Nintendo Rhapsody on the subject of Space Ruckus: Following the completion of sophomore year, I anxiously mailed away for a program that would allow me to design and publish my own games. That program was Klik & Play, a multipurpose editor from Clickteam. Developed in the United Kingdom in 1994. I had a laundry list of game ideas in my head, but most of them were far too ambitious. I first tried to create a point and click adventure game starring a group of humanoid felines, inspired partially by Star Fox 64, but everything had to be done completely by hand. The inventory screens, the items, the icon bar and everything else in-between. It then required some creative wrangling with the event editor to make everything work together. I would eventually find a way to make this work for a later game, but for the time being, the ends did not justify the means. I instead turned my attention to a space shooter-type game. I had just recently watched two movies. Lethal Weapon and Millennium. They fused together to form what would become known as Space Ruckus. Bill Grig was a new recruit to the military base orbiting Ralin V, and he was about to have a very bad first day on the job. A full-scale invasion was underway by an alien race known as the Velorians. Bill Grig would need all the help he could get because my programming sucked balls. Those lucky few who were godly enough to finish Space Ruckus were greeted to this Winston Churchill quote I stole from Millennium's finale, "This is not the end. This is not the beginning of the end. It is the end of the beginning." Translation: Sequels were on the way. Bill Grig, by the way, may have acquired his name from Riggs, but he inherited his mustache from Murtaugh.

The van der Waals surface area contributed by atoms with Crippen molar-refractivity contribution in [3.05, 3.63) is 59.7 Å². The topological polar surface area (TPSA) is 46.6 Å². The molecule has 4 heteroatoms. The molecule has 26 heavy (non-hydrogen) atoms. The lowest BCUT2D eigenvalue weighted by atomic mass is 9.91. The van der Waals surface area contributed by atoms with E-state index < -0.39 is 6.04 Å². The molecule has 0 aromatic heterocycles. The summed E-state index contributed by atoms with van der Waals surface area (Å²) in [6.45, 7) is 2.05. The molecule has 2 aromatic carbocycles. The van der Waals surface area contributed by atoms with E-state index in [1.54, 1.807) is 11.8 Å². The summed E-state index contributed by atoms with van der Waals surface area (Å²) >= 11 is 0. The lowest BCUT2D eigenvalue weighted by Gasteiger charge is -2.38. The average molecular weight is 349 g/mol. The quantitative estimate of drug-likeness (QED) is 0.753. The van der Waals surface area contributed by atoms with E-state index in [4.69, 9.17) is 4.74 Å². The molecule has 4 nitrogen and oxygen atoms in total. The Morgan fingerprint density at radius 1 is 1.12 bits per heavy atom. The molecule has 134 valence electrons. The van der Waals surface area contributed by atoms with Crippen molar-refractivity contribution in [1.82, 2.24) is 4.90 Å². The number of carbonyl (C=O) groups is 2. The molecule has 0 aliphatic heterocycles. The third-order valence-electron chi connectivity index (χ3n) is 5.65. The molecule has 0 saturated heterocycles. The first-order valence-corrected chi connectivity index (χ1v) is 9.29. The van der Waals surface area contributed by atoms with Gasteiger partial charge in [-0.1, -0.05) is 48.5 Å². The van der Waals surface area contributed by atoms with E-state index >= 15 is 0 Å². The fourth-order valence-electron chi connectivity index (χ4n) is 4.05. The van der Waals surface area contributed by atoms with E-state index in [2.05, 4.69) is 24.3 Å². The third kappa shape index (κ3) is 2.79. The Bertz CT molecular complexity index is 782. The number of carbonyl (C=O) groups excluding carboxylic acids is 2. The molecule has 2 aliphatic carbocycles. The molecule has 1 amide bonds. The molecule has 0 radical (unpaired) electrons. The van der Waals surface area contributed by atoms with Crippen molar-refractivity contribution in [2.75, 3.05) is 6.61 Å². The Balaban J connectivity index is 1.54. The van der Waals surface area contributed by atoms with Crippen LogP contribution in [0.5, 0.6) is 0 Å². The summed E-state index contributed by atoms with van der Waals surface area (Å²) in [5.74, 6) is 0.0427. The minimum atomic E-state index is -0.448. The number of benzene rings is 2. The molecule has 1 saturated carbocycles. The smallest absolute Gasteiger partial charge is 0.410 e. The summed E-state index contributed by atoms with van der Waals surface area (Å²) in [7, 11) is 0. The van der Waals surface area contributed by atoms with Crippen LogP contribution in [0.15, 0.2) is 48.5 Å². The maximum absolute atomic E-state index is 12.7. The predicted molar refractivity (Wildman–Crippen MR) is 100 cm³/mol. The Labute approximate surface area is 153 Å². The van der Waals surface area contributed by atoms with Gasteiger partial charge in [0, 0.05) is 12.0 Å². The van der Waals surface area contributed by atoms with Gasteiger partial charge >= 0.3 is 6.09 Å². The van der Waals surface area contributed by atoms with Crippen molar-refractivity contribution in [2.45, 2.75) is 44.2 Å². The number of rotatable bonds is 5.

Space Ruckus (Title Screen)

History of Goal Soft (for Folder 4: You've Got Mail)

Goal Soft was an amateur games company founded in 1998. Goal Soft created a variety of games via Klik & Play (and later, The Games Factory and RPG Maker 2000). The name originated from an image that was discovered while using a Windows 3.1 program entitled PrintMaster Gold. The image consisted of an arrow through a dartboard with the word 'goal' written on it. A few rare Goal Soft logos feature just such a dartboard.

Goal Soft, at its roots, was a group of people who loved making games. Many of the games did not meet with success, but that did not stop them. The team had an unbreakable spirit. They were always willing to try again.

Every goal begins as an idea born of the imagination. Bringing that idea to life requires dedication, care and perhaps even a spark of love.


Goal Soft Collection Wallpaper (2001)

BUILD Editor (for Folder 5: Click and Play)

While poking around my Goalsoft backups for .MAP files, I happened across a few BUILD levels that I had created in 1999 and 2000. These levels were not nearly as complex as the ones I remember creating in the mid-1990s. By the late 1990s, I primarily used BUILD for basic 3D prototyping.

Build Editor (Map Selection)